Friday, 25 May 2007

2 sen Friday


I'm going to write about Kuala Lipis, Pahang, in Malaysia. It used to be the capital town of Pahang for 57 years before Kuantan (the current capital).

Kuala Lipis is my father's birthplace. He was actually born in Jeransang, a hamlet along the main road to Padang Tengku, Kuala Lipis. Jeransang is, I would say one of the first signs of civilization after the long, winding, forested quiet road. One can really admire the trees-- the different types and sizes. So, one really has to focus on what little sign there is to get to Jeransang, else you miss it. I remember it being on the left at that corner where there's a wooden shop selling bottled Sunkist drinks: all lined up in stacks on one side of the wall. The shop belonged to my father's uncle. It was almost the life of the kampung -- where you would get your provision, and letters posted to and from.

We didn't visit Jeransang very often when we were growing up, spending most of our time in Kuantan, my mother's hometown. The few times that we went were when I was a teenager, to weddings. I found the accent (or is it dialect?) amusing; but now I know it's fascinating. Not many Malysians know the Pahang accent. Even when Pahangites meet, they seldom use it -- the total opposite from the Kelantanese. It is a lively, lilting, very fast moving way of talking. I myself can sometimes get it wrong. Another reason why Pahang accent is not well-known is because there are quite a few of them, being a huge state. People around Kuantan, especially in Beserah area speak mainly with Terengganu accent and dialect. In Pekan, the twang is again different: it has a royal grace to it, I would say. As you get towards the central part of the state, the most unique sound, not unpleasant to the ears would be distinctly heard. If you visit AZ Shell station in Batang kali on your way up to Genting (from North), talk to the proprietor -- he's from Pahang. But his accent is a little 'diluted'.

I went back to Kuala Lipis, in September 2006, this time with AHS, who had not been there in years. My last trip was 5 years earlier. We drove there from Kuantan on the new highway up to Temerloh and branched off to the right after the Temerloh toll gates. We followed this state road all the way. I recommend travelling to Lepeh (as we would call it) using this route and taking it easy. Stop by at any of the roadside stall for a cup of kopi kampung and you'll not be disappointed. And the people are just so friendly. If you happen to be there during fruit season, you will be simply rewarded with plenty. We passed Jerantut (a big town now!), Damak, Dong, Benta and Lepeh.

It was a Sunday, but I didn't think that the whole place would be deserted. I had wanted to show off Kuala Lipis to AHS, and share with him how the big colonial bungalows used to excite me, conjuring in my mind the events that these bungalows must have witnessed, every time I pass them by. Lipis is a very historical town. Why, Hugh Clifford is still remembered -- 'lending' his name to the school that is still perched on the hill. However, what we experienced was a real anti-climax. We wanted to get lunch so I suggested the Rest House atop Bukit Residen: disappointment again. The driveway was lined with lalang. We walked to the reception: further disappointment as it was no longer a lively place I used to know. Now it is reduced to a dark, sombre corner.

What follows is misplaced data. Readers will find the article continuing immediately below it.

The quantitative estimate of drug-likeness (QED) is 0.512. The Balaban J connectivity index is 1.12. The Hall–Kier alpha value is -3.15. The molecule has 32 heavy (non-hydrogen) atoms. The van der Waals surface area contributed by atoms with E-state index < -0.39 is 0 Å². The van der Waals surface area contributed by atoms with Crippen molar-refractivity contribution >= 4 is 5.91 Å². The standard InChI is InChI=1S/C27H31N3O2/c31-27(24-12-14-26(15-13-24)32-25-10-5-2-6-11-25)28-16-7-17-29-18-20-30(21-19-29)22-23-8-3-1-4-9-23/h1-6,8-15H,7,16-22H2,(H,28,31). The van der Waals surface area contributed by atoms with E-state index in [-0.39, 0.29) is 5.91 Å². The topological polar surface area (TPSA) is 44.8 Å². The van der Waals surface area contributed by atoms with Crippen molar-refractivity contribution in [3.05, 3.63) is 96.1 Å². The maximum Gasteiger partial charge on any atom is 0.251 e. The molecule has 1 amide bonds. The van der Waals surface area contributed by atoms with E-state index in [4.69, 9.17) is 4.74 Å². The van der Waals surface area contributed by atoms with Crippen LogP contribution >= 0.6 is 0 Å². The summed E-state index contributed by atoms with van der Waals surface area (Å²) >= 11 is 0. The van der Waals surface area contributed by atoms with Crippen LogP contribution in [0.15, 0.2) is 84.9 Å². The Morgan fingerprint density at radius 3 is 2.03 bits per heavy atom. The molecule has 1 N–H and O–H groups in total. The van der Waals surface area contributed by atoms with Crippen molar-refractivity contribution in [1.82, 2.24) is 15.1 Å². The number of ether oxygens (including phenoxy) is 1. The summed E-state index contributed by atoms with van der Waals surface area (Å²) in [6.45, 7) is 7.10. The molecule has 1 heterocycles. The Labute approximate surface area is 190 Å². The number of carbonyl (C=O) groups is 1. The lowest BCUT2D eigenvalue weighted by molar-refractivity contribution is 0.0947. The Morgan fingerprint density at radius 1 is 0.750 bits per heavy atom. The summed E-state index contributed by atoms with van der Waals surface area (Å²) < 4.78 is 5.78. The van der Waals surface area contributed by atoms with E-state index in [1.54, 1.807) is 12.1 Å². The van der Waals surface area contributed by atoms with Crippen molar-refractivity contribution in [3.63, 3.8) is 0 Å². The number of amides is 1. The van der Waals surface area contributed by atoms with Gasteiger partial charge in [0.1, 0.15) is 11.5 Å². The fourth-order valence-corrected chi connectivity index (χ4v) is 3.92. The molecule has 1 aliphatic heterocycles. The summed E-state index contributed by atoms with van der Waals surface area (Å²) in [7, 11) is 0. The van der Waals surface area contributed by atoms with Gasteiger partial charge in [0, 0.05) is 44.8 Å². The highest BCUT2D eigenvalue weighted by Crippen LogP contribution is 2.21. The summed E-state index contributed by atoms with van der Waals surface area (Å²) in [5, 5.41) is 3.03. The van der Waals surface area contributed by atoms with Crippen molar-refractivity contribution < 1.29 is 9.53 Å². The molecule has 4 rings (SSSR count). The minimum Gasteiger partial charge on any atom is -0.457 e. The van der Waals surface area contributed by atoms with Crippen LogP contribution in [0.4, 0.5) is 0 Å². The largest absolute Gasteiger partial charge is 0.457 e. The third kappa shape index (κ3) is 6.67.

So we drove back down and took a left. The stadium looked promising, maybe Siti Norhaliza can bring in throngs of people to liven things up around here. The circular road brought us to a line of new buildings. We turned the corner to the bus station, where there should have been some kind of life: none. We had nasi goreng and stayed to have teh tarik. There were very few buses and people. I remember the eating places around the station used to be so full of activity, what with the railway station so close by. Before we left, we visited the toilets (not royal enough to say the lav) and they were clean! A relief! There was this man who cleaned the place -- almost non-stop. We then proceeded to the older section of the town where there used to be a floating hotel on the river: gone. We drove up to the main road again, turned left, and I looked up take a last look at Bukit Residen. It used to give me romantic ideas of plantation managers and their family members having their tea and play tennis there. AHS used to compete in tennis competitions there many, many years ago. (The tennis court is still there).

In the end I didn't get to show the big bungalows to AHS. I wanted to search for Siti Nurhaliza's house but AHS wouldn't hear of it.

Next time I must get my father to go with us. Even a dreary place like that would be livened up by his anecdotes. He has quite a few and most willing to share them.

Well, I haven't lost hope for this little place rich with history. I feel the local government should do more to keep Lipis. Visitors (foreign and local) do not always want to go to places with modern facilities.They want to see history and culture too.

1 comment:

D said...

it's wonderful going back to places that change with time.

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